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Small town, major crimes - Mercer Island police considering task force
By Ruth Longoria
It doesn't happen often, but when a major crime occurs on the Island, law enforcement here seek help from outside jurisdictions.
That happened not so long ago, in February, when there was a shooting on the Island. Bellevue police detectives logged in a few hundred hours assisting in investigating and writing reports on that case, said Ron Elsoe, Mercer Island Public Safety director.
``In the past, nearby organizations have been more than willing to step up and assist us, but that requires a lot of calling around at the time, and it would be nice to have a preset plan in place,'' Elsoe said. ``When you belong to the coalition, it only takes one phone call and you have 10- to-14 trained detectives reporting to your command post.''
That's why Elsoe and other Island law enforcement have been interested in finding out more about the Coalition of Small Police Agencies' newest brainchild: the Major Crimes Task Force. Elsoe and Mercer Island Police Commander Ed Holmes brought information about the task force to the Aug. 30 Public Safety Committee meeting at City Hall.
``I think we should look hard at becoming involved with this. It seems to be worth pursuing,'' Holmes said.
The Major Crimes Task Force team is made up of 14 officers from cities within the coalition. They are trained to respond to homicides, assaults and other violent crimes. The coalition began in 2001 and originally involved 11 relatively small cities: Black Diamond, Issaquah, Medina, Lake Forest Park, Normandy Park, Algona, Pacific, Enumclaw, Clyde Hill, Duvall and Snoqualmie. Since then, three more agencies have joined the coalition: Hunts Point, Carnation and Yarrow Point. Larger cities, such as Bellevue, Seattle and Kirkland, have their own expertise and don't need of this kind program, Elsoe said.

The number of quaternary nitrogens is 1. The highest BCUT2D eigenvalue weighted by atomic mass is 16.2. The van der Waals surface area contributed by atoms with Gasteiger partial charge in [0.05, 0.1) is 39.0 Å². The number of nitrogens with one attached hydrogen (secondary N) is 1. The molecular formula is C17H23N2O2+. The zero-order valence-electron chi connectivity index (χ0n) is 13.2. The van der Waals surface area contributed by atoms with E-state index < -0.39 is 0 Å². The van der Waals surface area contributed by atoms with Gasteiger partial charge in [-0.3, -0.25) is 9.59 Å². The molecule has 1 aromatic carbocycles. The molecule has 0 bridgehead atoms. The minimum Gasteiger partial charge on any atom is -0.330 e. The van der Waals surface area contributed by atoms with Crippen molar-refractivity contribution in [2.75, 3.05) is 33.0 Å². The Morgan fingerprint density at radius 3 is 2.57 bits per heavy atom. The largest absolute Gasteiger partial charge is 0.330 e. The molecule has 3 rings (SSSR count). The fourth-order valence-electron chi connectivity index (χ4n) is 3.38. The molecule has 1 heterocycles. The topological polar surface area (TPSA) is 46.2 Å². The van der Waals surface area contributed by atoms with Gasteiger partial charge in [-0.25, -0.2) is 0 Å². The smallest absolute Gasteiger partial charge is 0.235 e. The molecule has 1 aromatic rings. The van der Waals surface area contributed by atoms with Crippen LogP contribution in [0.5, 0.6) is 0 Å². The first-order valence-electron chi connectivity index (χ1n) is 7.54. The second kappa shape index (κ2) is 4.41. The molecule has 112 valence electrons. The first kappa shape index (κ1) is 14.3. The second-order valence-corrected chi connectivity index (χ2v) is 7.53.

In addition to developing the skills of officers through county, state and federal agency programs, the coalition has purchased a crime scene van and is able to rent large facilities, such as Pacific Raceways, for training sessions. The coalition also holds meetings for police chiefs to review and share knowledge.
``There are some obvious benefits, such as equipment, training and pooling resources,'' Holmes said.
``Sharing works,'' added Mayor Alan Merkle, who listened intently as Elsoe and Holmes described benefits of the coalition task force.
If Mercer Island were to join the coalition, it wouldn't necessarily cost the department any more money. The coalition already has funds to pay for most other expected expenses. In June, Governor Christine Gregoire presented the coalition with a $100,000 grant check, which the group hopes will be renewed every year, Elsoe said.
Although the coalition sounds like a win-win proposition, at this point, Island law enforcement are in the ``just looking'' phase. In the future, if the department decides to move forward toward joining the coalition, Elsoe would bring the information to the City Council for approval to sign an inter-local agreement. But that is months away, he added.
For now, Elsoe said, the department will continue to look into the program and talk to area police chiefs and officers, as well as discuss pros and cons with city staff. ``There are a lot of pluses involving efficiency and if you have a major crime,'' he said. ``But we're a ways away from deciding anything.''